Paul D. Lanza, 81; baker supplied stores in region

Posted: February 06, 2010

When Paul D. Lanza was 8, he already was working at his father's wholesale bakery in Bristol, learning the tricks of the trade - how best to mix ingredients and roll out dough.

By the time he was a teenager, he was working at A. Lanza & Sons Bakery full-time, and for nearly 50 years thereafter, Mr. Lanza provided fresh rolls and Italian breads to grocery stores from Trenton to Philadelphia.

But his claim to fame was conceiving the snack roll, his son Paul R. said.

Mr. Lanza, 81, of Burlington, died of lung cancer Thursday in his home.

He was born and raised in Bristol. In the early 1950s, Mr. Lanza was called to serve in the Korean War. He was assigned to fight in the field, his son said. But early in his tour, his Army unit was surveyed to see whether anyone knew how to bake bread.

Mr. Lanza immediately stepped forward and was put to the test. After a demonstration, Mr. Lanza was pulled from the field and made a mess sergeant. For the next two years, he cooked for the troops.

When he returned from the war, Mr. Lanza went back to the bakery full-time, sometimes seven days a week. But he managed to go out to a dance one night, where he met his future wife, Lucy Coccia. They married in 1956.

Mr. Lanza soon realized that fresh bread was not enough to succeed in the wholesale marketplace, so he developed rolls for snack sandwiches, his son said, adding that they became the big seller.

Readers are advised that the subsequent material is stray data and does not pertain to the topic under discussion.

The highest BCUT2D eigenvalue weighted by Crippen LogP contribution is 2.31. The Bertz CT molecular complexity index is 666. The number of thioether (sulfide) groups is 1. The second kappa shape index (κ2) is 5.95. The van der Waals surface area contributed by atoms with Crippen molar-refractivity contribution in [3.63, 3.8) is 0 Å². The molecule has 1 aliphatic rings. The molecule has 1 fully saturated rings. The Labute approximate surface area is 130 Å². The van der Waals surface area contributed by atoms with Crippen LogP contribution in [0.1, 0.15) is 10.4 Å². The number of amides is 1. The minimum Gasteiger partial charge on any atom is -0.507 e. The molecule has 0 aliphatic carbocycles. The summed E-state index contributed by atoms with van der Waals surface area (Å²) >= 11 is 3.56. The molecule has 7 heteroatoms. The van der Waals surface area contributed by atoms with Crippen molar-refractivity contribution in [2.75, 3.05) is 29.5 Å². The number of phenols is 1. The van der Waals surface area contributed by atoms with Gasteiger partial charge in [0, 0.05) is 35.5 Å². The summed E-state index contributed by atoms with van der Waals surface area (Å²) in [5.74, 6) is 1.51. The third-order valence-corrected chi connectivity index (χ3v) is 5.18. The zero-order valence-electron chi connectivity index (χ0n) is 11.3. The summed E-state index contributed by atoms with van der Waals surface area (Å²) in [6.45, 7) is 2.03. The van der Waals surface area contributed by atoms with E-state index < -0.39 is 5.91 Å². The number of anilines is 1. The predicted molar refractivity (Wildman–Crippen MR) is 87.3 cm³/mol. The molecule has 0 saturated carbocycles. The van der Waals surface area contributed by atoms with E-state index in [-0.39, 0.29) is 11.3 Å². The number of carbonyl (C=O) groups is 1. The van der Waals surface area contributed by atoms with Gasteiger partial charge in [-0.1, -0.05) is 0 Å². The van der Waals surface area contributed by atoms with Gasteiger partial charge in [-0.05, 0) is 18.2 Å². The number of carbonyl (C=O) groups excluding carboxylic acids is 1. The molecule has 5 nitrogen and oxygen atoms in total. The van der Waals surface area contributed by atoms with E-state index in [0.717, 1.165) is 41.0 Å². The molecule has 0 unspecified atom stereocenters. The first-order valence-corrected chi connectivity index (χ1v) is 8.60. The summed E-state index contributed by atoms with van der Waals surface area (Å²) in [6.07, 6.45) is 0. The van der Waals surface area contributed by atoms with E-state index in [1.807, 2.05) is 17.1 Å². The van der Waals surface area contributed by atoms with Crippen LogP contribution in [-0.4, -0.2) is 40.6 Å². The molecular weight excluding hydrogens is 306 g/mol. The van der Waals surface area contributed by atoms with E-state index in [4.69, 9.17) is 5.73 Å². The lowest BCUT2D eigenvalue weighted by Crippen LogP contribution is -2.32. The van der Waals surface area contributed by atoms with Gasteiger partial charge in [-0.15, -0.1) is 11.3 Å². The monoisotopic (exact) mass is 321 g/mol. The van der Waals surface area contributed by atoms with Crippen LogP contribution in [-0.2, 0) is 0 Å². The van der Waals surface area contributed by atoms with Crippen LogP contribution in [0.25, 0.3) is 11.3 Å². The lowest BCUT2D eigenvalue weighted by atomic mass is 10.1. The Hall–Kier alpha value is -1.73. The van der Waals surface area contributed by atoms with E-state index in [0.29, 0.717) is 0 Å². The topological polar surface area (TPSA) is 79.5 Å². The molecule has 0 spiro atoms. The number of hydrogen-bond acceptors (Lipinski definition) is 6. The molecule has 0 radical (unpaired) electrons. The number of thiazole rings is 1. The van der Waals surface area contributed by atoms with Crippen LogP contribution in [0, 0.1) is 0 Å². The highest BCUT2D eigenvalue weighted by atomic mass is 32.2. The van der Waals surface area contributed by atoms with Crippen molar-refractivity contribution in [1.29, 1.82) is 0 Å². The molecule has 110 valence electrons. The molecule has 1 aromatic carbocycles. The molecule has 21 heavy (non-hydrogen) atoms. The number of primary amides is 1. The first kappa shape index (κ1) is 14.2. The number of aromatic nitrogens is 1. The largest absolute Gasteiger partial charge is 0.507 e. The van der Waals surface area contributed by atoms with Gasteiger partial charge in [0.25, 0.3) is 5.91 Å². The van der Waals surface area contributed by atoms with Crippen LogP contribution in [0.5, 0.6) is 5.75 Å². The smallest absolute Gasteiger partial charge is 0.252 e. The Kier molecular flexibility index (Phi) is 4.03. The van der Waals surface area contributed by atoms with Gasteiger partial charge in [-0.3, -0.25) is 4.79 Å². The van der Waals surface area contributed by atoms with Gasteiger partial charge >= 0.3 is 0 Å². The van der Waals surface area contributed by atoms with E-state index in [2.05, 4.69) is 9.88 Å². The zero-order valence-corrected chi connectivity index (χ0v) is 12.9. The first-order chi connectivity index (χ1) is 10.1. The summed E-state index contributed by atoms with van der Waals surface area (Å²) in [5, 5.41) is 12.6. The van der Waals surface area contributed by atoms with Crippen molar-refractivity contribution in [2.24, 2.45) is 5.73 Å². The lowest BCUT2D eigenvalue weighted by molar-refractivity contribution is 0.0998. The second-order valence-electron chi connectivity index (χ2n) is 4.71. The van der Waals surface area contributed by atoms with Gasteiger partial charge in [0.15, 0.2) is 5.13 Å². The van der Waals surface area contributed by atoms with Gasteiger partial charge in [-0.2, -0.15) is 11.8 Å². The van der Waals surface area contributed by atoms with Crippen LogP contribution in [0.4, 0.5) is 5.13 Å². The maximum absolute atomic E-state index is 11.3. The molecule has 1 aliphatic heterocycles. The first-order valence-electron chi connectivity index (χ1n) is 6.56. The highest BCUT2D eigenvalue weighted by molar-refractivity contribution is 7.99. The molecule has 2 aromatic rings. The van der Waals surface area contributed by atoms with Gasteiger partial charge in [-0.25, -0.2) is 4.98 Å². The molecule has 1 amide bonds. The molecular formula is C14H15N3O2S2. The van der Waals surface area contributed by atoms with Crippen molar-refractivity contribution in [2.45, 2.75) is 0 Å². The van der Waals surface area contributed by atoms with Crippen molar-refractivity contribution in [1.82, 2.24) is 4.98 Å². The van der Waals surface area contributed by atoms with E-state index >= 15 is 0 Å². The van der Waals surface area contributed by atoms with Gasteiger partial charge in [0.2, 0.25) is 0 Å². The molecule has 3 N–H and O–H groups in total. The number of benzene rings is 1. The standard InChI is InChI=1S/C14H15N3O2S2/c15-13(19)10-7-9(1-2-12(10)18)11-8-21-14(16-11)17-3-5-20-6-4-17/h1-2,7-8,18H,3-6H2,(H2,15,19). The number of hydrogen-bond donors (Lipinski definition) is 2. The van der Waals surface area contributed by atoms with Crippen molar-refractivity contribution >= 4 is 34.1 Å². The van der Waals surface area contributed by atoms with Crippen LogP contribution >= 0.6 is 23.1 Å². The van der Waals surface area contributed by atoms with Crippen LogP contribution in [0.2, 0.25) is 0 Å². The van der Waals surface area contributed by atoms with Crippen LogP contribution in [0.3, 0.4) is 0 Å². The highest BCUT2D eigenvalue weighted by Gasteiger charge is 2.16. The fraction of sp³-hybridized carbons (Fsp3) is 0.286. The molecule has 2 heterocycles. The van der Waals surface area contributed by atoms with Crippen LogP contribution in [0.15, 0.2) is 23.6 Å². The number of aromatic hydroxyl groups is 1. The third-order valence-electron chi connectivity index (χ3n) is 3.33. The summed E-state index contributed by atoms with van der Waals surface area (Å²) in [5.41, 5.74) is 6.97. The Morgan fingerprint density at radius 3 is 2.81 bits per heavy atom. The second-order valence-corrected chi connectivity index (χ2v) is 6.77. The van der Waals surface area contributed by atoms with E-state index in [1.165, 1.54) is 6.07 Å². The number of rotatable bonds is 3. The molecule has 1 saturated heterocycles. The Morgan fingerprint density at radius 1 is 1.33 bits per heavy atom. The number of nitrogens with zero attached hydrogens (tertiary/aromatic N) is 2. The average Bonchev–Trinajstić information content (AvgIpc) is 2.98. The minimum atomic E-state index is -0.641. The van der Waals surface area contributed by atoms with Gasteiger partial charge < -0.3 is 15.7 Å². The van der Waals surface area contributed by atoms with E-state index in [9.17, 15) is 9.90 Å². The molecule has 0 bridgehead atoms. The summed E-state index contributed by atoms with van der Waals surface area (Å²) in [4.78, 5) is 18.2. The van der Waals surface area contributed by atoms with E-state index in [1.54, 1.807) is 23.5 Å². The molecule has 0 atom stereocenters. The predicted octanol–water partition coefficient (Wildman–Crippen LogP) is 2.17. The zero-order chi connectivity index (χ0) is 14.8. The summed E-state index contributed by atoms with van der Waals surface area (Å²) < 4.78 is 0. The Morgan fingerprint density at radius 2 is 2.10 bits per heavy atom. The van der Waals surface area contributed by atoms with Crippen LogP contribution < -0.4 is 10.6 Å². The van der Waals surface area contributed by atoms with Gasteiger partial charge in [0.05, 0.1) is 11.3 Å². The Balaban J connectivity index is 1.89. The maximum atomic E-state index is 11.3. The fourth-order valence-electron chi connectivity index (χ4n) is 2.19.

"My dad was the brains of the bakery," his son said.

The bakery on Dorrance Street lasted several decades under Mr. Lanza's leadership, until he sold it in 1982 to pursue a lower-key business.

Around 1984, he and his wife opened Coffee Break in Bristol. But Mr. Lanza's baker's hands were not content to be idle, so he started making doughnuts and pastries for the shop, which increased its popularity. The shop closed in 1994 after Mr. Lanza became ill, his son said.

Mr. Lanza pursued several hobbies. He raised and trained beagles, which won several awards in field trial competitions. Out of the four that he owned, Bessie was the most prized, racking up four awards, his son said.

Mr. Lanza's love for beagles developed out of hunting, an activity he pursued with his father and continued throughout his life. He also enjoyed deep-sea fishing, his son said.

Mr. Lanza also owned five trotting horses, which raced at area tracks in the 1970s. In recent years, though, he went to tracks to watch horses, not necessarily bet on them. "It was more of a pastime for him," his son said.

The hobby his grandchildren appreciated most was his cooking, especially homemade pizza. Mr. Lanza also was known for his turkey and stuffing.

In addition to his wife and son, Mr. Lanza is survived by a daughter, Michele; five grandchildren; two sisters; and a brother.

A viewing will be from 7 to 9 p.m. tomorrow and 8:30 to 9:30 a.m. Monday at Page Funeral Home, 302 E. Union St., Burlington.

A Funeral Mass will be said at 10 a.m. Monday at St. Paul's Roman Catholic Church, 223 E. Union St., Burlington. Burial will follow at Laurel Hill Cemetery, Burlington.

Contact staff writer Claudia Vargas at 856-779-3917 or cvargas@phillynews.com.

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